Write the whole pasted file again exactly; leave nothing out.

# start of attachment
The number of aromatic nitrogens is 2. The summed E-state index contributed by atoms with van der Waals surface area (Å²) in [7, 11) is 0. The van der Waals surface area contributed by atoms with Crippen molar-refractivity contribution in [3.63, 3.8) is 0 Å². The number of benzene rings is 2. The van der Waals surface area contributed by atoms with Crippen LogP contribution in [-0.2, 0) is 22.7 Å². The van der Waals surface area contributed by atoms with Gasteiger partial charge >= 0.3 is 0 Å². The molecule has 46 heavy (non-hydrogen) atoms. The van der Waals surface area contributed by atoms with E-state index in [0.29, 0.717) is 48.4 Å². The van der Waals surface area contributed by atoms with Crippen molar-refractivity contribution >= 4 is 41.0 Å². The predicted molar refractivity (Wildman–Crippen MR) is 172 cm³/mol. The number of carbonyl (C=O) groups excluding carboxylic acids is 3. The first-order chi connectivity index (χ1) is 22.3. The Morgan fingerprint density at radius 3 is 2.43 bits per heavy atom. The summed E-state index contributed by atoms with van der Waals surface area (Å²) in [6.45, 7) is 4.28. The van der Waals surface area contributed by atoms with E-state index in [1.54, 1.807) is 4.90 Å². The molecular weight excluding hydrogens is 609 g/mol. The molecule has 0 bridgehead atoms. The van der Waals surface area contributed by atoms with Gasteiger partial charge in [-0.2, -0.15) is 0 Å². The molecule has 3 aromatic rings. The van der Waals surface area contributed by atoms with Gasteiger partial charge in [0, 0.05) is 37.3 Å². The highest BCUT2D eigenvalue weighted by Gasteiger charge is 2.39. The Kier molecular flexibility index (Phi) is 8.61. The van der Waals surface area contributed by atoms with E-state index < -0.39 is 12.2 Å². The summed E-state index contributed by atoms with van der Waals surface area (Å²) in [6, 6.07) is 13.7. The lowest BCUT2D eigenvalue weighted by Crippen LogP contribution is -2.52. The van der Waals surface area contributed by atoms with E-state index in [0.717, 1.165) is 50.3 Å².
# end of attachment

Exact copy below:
The number of aromatic nitrogens is 2. The summed E-state index contributed by atoms with van der Waals surface area (Å²) in [7, 11) is 0. The van der Waals surface area contributed by atoms with Crippen molar-refractivity contribution in [3.63, 3.8) is 0 Å². The number of benzene rings is 2. The van der Waals surface area contributed by atoms with Crippen LogP contribution in [-0.2, 0) is 22.7 Å². The van der Waals surface area contributed by atoms with Gasteiger partial charge >= 0.3 is 0 Å². The molecule has 46 heavy (non-hydrogen) atoms. The van der Waals surface area contributed by atoms with E-state index in [0.29, 0.717) is 48.4 Å². The van der Waals surface area contributed by atoms with Crippen molar-refractivity contribution >= 4 is 41.0 Å². The predicted molar refractivity (Wildman–Crippen MR) is 172 cm³/mol. The number of carbonyl (C=O) groups excluding carboxylic acids is 3. The first-order chi connectivity index (χ1) is 22.3. The Morgan fingerprint density at radius 3 is 2.43 bits per heavy atom. The summed E-state index contributed by atoms with van der Waals surface area (Å²) in [6.45, 7) is 4.28. The van der Waals surface area contributed by atoms with E-state index in [1.54, 1.807) is 4.90 Å². The molecular weight excluding hydrogens is 609 g/mol. The molecule has 0 bridgehead atoms. The van der Waals surface area contributed by atoms with Gasteiger partial charge in [-0.2, -0.15) is 0 Å². The molecule has 3 aromatic rings. The van der Waals surface area contributed by atoms with Gasteiger partial charge in [0, 0.05) is 37.3 Å². The highest BCUT2D eigenvalue weighted by Gasteiger charge is 2.39. The Kier molecular flexibility index (Phi) is 8.61. The van der Waals surface area contributed by atoms with E-state index < -0.39 is 12.2 Å². The summed E-state index contributed by atoms with van der Waals surface area (Å²) in [6, 6.07) is 13.7. The lowest BCUT2D eigenvalue weighted by Crippen LogP contribution is -2.52. The van der Waals surface area contributed by atoms with E-state index in [0.717, 1.165) is 50.3 Å².